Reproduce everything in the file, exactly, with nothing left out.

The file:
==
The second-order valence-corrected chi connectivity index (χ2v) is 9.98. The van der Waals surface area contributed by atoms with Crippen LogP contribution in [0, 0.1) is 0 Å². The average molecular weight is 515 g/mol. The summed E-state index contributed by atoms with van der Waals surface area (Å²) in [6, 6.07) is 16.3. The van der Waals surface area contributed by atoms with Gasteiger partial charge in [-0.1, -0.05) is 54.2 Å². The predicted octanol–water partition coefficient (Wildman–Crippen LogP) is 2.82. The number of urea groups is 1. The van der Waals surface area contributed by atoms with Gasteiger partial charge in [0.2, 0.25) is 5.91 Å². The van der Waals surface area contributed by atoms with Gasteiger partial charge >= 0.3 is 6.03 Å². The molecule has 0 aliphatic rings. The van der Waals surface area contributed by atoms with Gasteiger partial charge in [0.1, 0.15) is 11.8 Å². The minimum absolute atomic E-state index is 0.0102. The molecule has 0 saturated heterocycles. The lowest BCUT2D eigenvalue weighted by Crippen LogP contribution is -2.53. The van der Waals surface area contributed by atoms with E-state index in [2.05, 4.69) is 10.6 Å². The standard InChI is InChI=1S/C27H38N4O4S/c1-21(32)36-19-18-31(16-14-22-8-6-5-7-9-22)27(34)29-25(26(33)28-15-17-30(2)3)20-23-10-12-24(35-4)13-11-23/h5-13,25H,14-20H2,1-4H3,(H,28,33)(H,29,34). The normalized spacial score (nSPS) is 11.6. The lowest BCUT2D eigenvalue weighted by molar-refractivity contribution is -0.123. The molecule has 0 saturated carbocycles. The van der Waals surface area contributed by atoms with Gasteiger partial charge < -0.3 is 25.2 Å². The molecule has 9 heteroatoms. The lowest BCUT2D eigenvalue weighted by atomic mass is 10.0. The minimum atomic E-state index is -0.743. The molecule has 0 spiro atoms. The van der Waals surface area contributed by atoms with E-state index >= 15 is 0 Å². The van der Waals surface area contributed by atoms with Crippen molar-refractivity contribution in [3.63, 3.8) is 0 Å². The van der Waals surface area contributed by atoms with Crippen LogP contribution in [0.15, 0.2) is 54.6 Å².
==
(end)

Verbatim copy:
The second-order valence-corrected chi connectivity index (χ2v) is 9.98. The van der Waals surface area contributed by atoms with Crippen LogP contribution in [0, 0.1) is 0 Å². The average molecular weight is 515 g/mol. The summed E-state index contributed by atoms with van der Waals surface area (Å²) in [6, 6.07) is 16.3. The van der Waals surface area contributed by atoms with Gasteiger partial charge in [-0.1, -0.05) is 54.2 Å². The predicted octanol–water partition coefficient (Wildman–Crippen LogP) is 2.82. The number of urea groups is 1. The van der Waals surface area contributed by atoms with Gasteiger partial charge in [0.2, 0.25) is 5.91 Å². The van der Waals surface area contributed by atoms with Gasteiger partial charge >= 0.3 is 6.03 Å². The molecule has 0 aliphatic rings. The van der Waals surface area contributed by atoms with Gasteiger partial charge in [0.1, 0.15) is 11.8 Å². The minimum absolute atomic E-state index is 0.0102. The molecule has 0 saturated heterocycles. The lowest BCUT2D eigenvalue weighted by Crippen LogP contribution is -2.53. The van der Waals surface area contributed by atoms with E-state index in [2.05, 4.69) is 10.6 Å². The standard InChI is InChI=1S/C27H38N4O4S/c1-21(32)36-19-18-31(16-14-22-8-6-5-7-9-22)27(34)29-25(26(33)28-15-17-30(2)3)20-23-10-12-24(35-4)13-11-23/h5-13,25H,14-20H2,1-4H3,(H,28,33)(H,29,34). The normalized spacial score (nSPS) is 11.6. The lowest BCUT2D eigenvalue weighted by molar-refractivity contribution is -0.123. The molecule has 0 saturated carbocycles. The van der Waals surface area contributed by atoms with Gasteiger partial charge < -0.3 is 25.2 Å². The molecule has 9 heteroatoms. The lowest BCUT2D eigenvalue weighted by atomic mass is 10.0. The minimum atomic E-state index is -0.743. The molecule has 0 spiro atoms. The van der Waals surface area contributed by atoms with E-state index >= 15 is 0 Å². The van der Waals surface area contributed by atoms with Crippen molar-refractivity contribution in [3.63, 3.8) is 0 Å². The van der Waals surface area contributed by atoms with Crippen LogP contribution in [0.15, 0.2) is 54.6 Å².